Giant Moray, Gymnothorax javanicus (Bleeker 1859)


A Giant Moray, Gymnothorax javanicus (with Yellowtail Demoiselles, Neopomacentrus azysron), on the Great Barrier Reef, Queensland. Source: Graham Edgar / Reef Life Survey. License: CC by Attribution

Summary:
A common brown moray with a large black blotch surrounding the gill opening and black speckles on the head that resemble leopard spots further back on the body. Juveniles are tan with numerous large black spots. 

The Giant Moray is the largest moray eel species in the Indo-Pacific. These morays may be dangerous if provoked, and the species has been implicated in attacks on humans. Large individuals may also cause ciguatera poisoning.

Video of a Giant Moray attacking and eventually swallowing a stonefish in the Red Sea, 2007.

Video of a battle between a Banded Moray and Giant Moray
Video of a Giant Moray at a cleaning station in the Red Sea.

Video of why Giant Morays may be dangerous - not for the squeamish! 

Cite this page as:
Dianne J. Bray, Gymnothorax javanicus in Fishes of Australia, accessed 13 Nov 2018, http://fishesofaustralia.net.au/home/species/2041

Giant Moray, Gymnothorax javanicus (Bleeker 1859)

More Info


Distribution

Recorded in Australia from about Barrow Island, WA, around the tropical north to Bargara, QLD. Elsewhere, widespread in the Indo-west-central Pacific.

Feeding

Feeds mostly on fishes.

Remarks

If provoked, this large powerful moray can a inflict serious injury with its dagger-like teeth. If eaten, large individuals may also cause ciguatera poisoning.

Species Citation

Muraena javanica Bleeker, 1859, Natuurwetensch. Tijdschr. Nederland. Indiƫ 19: 347. Type locality: Patjitan, Java, Indonesia.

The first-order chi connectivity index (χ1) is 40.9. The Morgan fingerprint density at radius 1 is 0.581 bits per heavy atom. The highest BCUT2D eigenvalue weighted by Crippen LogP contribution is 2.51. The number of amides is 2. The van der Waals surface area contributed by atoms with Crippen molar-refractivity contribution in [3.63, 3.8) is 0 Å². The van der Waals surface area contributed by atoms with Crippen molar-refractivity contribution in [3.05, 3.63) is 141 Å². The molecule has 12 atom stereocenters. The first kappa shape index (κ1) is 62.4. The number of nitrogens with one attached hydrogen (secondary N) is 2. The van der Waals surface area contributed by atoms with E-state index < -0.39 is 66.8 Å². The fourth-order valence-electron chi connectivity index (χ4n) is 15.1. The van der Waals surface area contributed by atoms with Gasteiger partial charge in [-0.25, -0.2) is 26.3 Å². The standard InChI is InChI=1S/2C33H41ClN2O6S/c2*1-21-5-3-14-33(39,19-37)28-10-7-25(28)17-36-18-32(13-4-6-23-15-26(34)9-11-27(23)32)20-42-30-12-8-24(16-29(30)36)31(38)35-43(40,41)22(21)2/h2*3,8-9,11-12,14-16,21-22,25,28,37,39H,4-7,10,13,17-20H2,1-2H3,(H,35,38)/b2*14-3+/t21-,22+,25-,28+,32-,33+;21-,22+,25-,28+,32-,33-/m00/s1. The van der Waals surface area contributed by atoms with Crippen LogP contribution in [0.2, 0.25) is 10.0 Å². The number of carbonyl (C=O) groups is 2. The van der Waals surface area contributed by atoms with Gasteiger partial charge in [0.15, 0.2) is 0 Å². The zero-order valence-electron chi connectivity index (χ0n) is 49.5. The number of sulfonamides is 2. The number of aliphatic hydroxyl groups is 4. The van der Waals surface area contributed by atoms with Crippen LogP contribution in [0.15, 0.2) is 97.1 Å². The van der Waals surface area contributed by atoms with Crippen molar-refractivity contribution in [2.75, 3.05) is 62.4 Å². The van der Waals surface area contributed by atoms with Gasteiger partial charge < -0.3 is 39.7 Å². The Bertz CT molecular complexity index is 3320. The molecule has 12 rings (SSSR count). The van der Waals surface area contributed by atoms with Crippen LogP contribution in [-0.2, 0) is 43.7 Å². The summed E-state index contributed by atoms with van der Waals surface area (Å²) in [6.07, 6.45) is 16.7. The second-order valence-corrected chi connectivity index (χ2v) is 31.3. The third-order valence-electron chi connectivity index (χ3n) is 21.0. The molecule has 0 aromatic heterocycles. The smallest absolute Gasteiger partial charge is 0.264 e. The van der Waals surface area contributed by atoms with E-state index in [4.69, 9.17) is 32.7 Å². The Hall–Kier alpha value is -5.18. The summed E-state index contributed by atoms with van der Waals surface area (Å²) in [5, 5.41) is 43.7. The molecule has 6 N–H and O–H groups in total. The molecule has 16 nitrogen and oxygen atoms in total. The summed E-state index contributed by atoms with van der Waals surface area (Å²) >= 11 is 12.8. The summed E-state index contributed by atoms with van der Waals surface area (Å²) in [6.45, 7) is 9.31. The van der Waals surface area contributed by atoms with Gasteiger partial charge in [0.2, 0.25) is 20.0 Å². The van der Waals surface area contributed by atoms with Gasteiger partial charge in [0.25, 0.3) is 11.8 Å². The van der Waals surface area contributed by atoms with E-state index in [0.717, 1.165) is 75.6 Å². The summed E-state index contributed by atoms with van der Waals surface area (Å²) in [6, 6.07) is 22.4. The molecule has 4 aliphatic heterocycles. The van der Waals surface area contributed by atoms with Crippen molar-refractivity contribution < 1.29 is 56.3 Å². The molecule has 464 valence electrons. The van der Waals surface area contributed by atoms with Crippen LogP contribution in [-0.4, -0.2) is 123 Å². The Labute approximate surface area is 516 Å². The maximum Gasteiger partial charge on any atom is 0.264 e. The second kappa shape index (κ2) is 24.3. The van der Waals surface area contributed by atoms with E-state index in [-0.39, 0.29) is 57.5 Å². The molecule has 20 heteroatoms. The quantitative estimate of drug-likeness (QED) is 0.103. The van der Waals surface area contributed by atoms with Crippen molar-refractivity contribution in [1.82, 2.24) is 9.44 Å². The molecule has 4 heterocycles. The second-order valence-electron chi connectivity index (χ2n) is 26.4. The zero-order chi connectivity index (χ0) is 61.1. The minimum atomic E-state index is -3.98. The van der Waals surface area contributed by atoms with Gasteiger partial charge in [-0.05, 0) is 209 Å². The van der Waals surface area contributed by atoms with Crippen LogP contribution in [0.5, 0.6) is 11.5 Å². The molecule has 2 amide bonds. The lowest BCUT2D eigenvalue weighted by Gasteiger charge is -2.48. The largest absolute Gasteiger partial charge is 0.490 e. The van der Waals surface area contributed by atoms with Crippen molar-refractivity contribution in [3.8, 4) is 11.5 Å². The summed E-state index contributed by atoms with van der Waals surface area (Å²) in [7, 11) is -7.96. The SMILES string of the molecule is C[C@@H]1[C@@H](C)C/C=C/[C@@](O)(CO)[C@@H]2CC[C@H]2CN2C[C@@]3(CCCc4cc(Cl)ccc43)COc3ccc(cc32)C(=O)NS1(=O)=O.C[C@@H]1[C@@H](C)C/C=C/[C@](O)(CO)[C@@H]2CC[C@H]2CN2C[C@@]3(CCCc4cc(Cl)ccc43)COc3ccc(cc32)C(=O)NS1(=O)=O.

Author

Dianne J. Bray

Giant Moray, Gymnothorax javanicus (Bleeker 1859)

References


Allen, G.R. 1997. Marine Fishes of Tropical Australia and South-east Asia. Western Australian Museum. 292 pp.

Allen, G.R. & Erdmann, M.V. 2012. Reef fishes of the East Indies. Perth : Tropical Reef Research 3 vols, 1260 pp.

Allen, G.R. & Smith-Vaniz, W.F. 1994. Fishes of Cocos (Keeling) Islands. Atoll Research Bulletin 412: 1-21.

Allen, G.R. & R. Swainston. 1988. The Marine Fishes of North-Western Australia. A Field Guide for Anglers and Divers. Western Australian Museum. Pp. 201.

Bleeker, P. 1859. Over eenige vischsoorten van de Zuidkust-wateren van Java. Natuurwetenschappelijk Tijdschrift voor Nederlandsch Indiƫ 19: 329-352.

Bohlke, E.B. & J.E. McCosker. 2001. The moray eels of Australia and New Zealand, with the description of two new species (Anguilliformes: Muraenidae). Records of the Australian Museum 53(1): 71-102.

Halstead, B.W. 1980. Dangerous marine animals. Cornell Maritime Press, Inc., Maryland, U.S.A.

Halstead, B.W., P.S. Auerbach & D.R. Campbell. 1990. A colour atlas of dangerous marine animals. Wolfe Medical Publications Ltd, W.S. Cowell Ltd, Ipswich, England. 192 pp.

Kuiter, R.H. 1996. Guide to Sea Fishes of Australia. New Holland. Pp. 433.

Randall, J.E. 1969. How Dangerous is the Moray Eel? Australian Natural History June 1969: 177-182.

Randall, J.E. 1980. A survey of ciguatera at Enewetak and Bikini, Marshall Islands, with notes on the systematics and food habits of ciguatoxic fishes. Fish. Bull. 78: 201-249.

Randall, J.E., Allen, G.R. & R.C. Steene. 1997. Fishes of the Great Barrier Reef and Coral Sea. Crawford House Press. Pp. 557.

Quick Facts


CAAB Code:37060039

Danger:Dangerous if provoked; ciguatera

Depth:0-50 m

Habitat:Reef associated

Max Size:300 cm TL

Species Image Gallery

Species Maps

CAAB distribution map